(Sunday, 6/7/20) Song 515: Snoopy Vs. The Red Baron by The Royal Guardsmen, written by Phil Gernhard and Dick Holler. You can find a YouTube video of it here. As a kid, I regularly enjoyed the Charles Schulz comic strip Peanuts, including the series that started in the fall of my HS freshman year, in 1965, when Snoopy began fighting the Red Baron (an actual German WW1 historical figure), so when this single came along a year later, it grabbed me the first time it came across the airwaves. I always relished the part where someone does the count off in German (eins, zwei, drei, vier), and the lines about Snoopy asking the Great Pumpkin for a new battle plan made me smile every time. Imagining the cartoon character challenging the famous WW1 flyer to a real dogfight had me laughing as much as the Baron was when he got him in his sight. Decades ago, this 45 went spinning out of sight, but those of us who treasured it never forgot the grins it gave us.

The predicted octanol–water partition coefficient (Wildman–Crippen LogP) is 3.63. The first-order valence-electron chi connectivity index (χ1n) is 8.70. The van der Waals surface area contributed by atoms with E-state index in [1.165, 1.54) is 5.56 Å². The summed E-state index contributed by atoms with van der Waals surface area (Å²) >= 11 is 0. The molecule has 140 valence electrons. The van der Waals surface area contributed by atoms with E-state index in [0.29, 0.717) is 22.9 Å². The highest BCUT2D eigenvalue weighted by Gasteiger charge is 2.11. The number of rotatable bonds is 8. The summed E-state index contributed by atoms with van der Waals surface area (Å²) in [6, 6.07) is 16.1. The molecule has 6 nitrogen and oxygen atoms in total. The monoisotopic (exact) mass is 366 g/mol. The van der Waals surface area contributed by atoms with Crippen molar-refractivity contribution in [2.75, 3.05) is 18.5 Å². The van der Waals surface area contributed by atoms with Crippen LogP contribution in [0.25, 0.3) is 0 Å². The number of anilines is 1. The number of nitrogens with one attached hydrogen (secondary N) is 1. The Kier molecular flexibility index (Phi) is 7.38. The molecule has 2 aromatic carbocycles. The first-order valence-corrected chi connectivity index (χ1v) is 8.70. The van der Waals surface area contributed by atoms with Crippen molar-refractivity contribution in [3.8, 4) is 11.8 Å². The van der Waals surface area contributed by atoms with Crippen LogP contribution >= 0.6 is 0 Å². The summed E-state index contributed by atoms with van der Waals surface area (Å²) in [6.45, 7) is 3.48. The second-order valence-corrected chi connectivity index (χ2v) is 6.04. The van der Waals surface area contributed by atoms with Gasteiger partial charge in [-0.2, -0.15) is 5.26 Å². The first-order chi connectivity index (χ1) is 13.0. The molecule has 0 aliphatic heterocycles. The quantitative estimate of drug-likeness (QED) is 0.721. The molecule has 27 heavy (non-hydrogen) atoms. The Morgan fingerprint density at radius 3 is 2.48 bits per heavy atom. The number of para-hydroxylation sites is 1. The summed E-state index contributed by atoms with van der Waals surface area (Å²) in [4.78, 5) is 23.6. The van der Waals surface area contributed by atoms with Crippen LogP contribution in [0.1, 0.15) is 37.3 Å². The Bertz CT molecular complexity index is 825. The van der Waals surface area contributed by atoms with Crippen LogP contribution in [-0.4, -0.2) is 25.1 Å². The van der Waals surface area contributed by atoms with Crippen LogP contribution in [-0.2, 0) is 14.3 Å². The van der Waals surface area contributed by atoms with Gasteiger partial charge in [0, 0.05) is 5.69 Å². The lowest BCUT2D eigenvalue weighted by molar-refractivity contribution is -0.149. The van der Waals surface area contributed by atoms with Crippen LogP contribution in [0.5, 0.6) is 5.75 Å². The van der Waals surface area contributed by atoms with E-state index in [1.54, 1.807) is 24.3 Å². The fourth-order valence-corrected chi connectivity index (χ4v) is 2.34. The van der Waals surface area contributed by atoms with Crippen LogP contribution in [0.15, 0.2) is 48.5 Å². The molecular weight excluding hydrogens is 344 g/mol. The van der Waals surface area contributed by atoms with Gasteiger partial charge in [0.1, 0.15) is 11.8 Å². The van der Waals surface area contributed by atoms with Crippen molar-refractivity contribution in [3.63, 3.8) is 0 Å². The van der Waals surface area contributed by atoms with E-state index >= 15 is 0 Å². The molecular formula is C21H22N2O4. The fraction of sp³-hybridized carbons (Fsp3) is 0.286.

(Sunday, 5/31/20) Song 514: Get Back to Work by Joe Giacoio, who also wrote the song. You can find a YouTube video of it here. Seven weeks after my previous personal friend song post, this week's entertaining jog comes from my good buddy Joe Giacoio. I first saw his name when he signed onto my mailing list (back in the days before email) following a set I did at a folkie club in The Bronx. I got to meet him not long after that, and we soon became close friends, to the point that when he did his 1997 CD Superman's Midlife Crisis (which features this cut) I actually did some of the photo and layout work for the project, and enjoyed doing so. The lyrics on this track always make me smile, as I treasure the way Joe parodies the tough boss types, pointing his finger at God and the angels, asking them if they have nothing to do but sit around singing. As our society slowly reopens following the pandemic, I wish the workers well, but unfortunately, I expect that far too many of them, if and when they do Get Back to Work, will face the kind of ridiculous behavior that Joe makes fun of in this tune. I'd personally like to see the manager tell the angels they need to earn their wings this year, but the sad reality is that he's more likely to direct his wrath at the ones who can't fly away.